The Friday Show: A Numbers Game, Hole In The Derby Trail?

by | 03.17.2017 | 9:01am
Hip 127, a colt by Orb, was one of five horses to sell for $1 million or more at the OBS March Sale

It was a record-setting week at OBS March, with the 2-year-olds in training sale hitting all-time marks for gross and average, plus selling more than five horses at $1 million or more.

In this week's edition of The Friday Show, Scott Jagow and Ray Paulick discuss the current state of the auction marketplace. Are new owners making a mistake with their approach to getting in the game?

Plus, a change this year on the Kentucky Derby trail seems to be having an impact on how connections are spotting their horses. And which Derby contenders should you keep an eye on in this weekend's Rebel Stakes?

  • Tinky

    I don’t usually knock heads with Ray, but I’m afraid he deserves to be pilloried for asserting that the downgrading of the Blue Grass and Wood is “ridiculous”.

    First, as I have mentioned more than a few times on this forum, it is ludicrous for any Derby preps to be Grade I, as they are intrinsically antithetical to what such races are meant to be. What I mean is that Grade I races are supposed to bring the best of a given division together, while the Derby preps incentivize, and typically achieve quite the opposite.

    More specifically, one need not be fluent in the Graded Stakes Committee’s methodology to see how misguided Ray’s position is with regard to the Blue Grass. I don’t have the patience to also delve in the history of the Wood, but here is a list of the last 17 Blue Grass winners, beginning in 2000 with High Yield. I have listed their performances in the Triple Crown races, and summarized their accomplishments in other Graded races.

    The predictably damning nutshell of my findings is that of those 17 Blue Grass winners, not one was able to finish better than third in a Triple Crown race, and only three (17%) were even able to accomplish that! Furthermore, only seven of the 17 won another Grade I event at some point in their careers, and eight were unable to win above the Grade III level.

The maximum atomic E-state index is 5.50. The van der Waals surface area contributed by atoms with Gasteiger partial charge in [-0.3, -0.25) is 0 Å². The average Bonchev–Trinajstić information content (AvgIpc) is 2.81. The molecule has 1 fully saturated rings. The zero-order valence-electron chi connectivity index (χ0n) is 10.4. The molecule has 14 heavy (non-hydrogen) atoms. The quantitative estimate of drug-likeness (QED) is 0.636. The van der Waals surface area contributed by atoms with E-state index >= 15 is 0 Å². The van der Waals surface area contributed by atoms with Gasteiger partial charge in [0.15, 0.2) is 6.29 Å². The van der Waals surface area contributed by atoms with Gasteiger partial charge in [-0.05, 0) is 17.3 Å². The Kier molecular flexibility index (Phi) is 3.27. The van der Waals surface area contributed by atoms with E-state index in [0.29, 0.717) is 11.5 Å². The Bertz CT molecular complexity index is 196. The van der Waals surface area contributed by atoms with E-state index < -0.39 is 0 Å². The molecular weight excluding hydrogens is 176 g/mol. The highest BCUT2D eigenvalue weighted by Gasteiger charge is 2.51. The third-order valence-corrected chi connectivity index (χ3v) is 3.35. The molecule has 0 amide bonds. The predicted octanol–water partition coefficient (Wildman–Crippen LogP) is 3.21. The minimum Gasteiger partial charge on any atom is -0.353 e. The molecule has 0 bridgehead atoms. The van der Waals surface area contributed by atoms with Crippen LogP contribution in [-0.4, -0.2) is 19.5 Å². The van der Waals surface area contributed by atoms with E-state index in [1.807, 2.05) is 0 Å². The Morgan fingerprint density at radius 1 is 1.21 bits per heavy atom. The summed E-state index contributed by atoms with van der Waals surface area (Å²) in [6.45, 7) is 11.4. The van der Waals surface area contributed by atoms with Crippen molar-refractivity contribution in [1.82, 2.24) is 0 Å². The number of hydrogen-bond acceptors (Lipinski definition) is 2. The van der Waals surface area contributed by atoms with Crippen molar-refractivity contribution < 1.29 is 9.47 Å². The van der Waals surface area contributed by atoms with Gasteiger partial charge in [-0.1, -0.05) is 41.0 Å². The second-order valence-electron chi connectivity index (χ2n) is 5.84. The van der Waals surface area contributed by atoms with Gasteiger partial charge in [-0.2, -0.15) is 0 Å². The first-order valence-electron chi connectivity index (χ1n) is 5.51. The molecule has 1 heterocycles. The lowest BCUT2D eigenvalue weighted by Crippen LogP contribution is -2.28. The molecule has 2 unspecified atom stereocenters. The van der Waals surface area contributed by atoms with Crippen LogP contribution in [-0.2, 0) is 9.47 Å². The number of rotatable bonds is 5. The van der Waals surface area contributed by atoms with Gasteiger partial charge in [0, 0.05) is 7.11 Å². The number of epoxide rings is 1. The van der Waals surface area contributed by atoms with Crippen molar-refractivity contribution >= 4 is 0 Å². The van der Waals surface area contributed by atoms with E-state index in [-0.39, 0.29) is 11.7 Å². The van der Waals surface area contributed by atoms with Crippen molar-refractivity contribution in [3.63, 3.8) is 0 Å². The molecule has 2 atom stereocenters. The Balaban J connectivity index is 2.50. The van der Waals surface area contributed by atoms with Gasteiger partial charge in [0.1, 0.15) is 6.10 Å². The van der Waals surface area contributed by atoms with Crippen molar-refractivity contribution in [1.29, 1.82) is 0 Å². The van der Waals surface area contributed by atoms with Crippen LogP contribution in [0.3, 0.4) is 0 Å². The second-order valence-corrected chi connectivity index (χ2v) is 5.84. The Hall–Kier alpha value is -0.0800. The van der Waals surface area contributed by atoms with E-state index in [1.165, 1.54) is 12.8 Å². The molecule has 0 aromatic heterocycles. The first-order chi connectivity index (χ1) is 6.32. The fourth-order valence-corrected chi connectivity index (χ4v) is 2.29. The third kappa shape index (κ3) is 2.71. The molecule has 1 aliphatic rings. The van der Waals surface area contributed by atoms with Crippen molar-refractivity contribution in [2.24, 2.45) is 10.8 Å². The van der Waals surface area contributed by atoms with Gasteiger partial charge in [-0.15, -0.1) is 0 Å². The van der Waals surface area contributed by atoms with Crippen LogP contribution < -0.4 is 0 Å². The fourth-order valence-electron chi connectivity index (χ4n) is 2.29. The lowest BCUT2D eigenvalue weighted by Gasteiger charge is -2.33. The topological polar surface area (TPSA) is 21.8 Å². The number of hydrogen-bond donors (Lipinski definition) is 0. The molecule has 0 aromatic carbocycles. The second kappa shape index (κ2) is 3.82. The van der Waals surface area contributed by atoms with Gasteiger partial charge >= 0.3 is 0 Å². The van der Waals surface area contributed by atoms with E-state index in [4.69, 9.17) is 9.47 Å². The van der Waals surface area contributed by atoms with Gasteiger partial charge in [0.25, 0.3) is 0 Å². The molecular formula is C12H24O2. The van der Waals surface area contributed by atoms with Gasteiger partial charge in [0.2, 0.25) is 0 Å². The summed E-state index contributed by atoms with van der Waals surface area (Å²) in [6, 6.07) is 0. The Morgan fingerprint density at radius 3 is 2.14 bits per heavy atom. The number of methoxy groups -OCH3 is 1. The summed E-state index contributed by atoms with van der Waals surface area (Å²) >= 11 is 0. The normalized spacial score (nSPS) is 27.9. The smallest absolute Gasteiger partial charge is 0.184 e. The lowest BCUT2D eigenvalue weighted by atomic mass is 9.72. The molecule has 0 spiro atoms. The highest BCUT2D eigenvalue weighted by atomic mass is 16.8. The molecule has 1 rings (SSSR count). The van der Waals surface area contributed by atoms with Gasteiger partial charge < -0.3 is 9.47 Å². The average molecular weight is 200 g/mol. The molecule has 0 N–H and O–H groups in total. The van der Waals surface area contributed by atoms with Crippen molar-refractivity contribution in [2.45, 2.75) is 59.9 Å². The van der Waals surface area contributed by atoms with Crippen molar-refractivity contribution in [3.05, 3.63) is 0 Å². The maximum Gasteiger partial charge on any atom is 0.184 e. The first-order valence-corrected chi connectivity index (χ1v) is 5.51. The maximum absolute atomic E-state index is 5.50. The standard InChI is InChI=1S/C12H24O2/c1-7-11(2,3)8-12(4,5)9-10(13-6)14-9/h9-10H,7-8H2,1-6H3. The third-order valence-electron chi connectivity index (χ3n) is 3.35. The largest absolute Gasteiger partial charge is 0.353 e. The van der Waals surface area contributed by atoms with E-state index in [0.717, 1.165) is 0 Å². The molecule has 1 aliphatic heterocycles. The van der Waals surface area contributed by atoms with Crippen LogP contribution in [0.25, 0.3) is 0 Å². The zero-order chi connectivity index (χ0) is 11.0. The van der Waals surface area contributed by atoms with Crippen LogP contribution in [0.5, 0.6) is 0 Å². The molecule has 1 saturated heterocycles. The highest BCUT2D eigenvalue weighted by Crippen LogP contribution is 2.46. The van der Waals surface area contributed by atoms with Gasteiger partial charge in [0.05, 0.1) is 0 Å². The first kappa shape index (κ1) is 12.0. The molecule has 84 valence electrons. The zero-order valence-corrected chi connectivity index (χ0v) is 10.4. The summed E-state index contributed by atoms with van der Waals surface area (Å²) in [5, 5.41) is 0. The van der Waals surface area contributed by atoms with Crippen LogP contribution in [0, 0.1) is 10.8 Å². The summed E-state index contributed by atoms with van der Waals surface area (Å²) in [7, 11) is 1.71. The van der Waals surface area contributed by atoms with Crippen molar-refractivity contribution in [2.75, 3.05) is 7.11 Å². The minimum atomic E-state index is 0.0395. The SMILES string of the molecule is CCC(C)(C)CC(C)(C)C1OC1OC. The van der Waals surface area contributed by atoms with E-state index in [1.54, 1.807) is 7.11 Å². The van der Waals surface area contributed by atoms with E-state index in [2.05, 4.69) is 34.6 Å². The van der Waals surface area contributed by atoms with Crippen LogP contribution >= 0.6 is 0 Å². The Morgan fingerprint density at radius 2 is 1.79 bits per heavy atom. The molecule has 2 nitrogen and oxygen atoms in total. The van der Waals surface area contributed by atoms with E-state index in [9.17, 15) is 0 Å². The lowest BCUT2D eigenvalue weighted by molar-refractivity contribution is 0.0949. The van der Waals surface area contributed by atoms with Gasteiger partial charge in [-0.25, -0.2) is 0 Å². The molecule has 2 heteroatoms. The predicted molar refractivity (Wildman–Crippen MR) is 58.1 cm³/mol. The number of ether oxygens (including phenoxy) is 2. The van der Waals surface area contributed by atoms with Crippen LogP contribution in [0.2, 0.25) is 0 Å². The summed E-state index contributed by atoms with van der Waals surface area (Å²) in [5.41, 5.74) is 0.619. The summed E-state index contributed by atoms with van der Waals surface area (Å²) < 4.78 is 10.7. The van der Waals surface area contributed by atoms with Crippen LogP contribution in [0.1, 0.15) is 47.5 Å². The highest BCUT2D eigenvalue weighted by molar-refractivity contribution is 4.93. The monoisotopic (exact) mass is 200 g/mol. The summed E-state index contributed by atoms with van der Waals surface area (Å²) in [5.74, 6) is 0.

Now, we can argue about precisely what criteria should be used to judge whether a race should be given Grade I status, but I submit that there is no remotely persuasive basis on which one might claim that the Blue Grass should remain a Grade I. In fact, the downgrading was clearly long overdue.

    As a final note, yes, the polytrack era complicated matters to a degree, and yes, there have been a few good, placed runners. But neither of those variables would be enough to make the lipstick on the proverbial pig look otherwise.

    key: UP = unplaced, tc = Triple Crown, UP1tc = unplaced in one Triple Crown race

    High Yield – UP2tc; two prior Gr. I wins

    Millennium Wind – UP1tc; one Gr. II win

    Harlan’s Holiday – UP2tc; one prior, and one subsequent Gr. I wins

    Peace Rules – 3rd Derby; two subsequent Gr. I wins

    The Cliff’s Edge – UP1tc; one Gr. II and one Gr. III wins

    Bandini – UP1tc; one Grade III win

    Sinister Minister – UP1tc; no other Graded wins or placings

    Dominican – UP1tc; no other Graded wins

    Monba – UP1tc; no other Graded wins

    General Quarters – UP1tc; one subsequent Gr. I win (turf)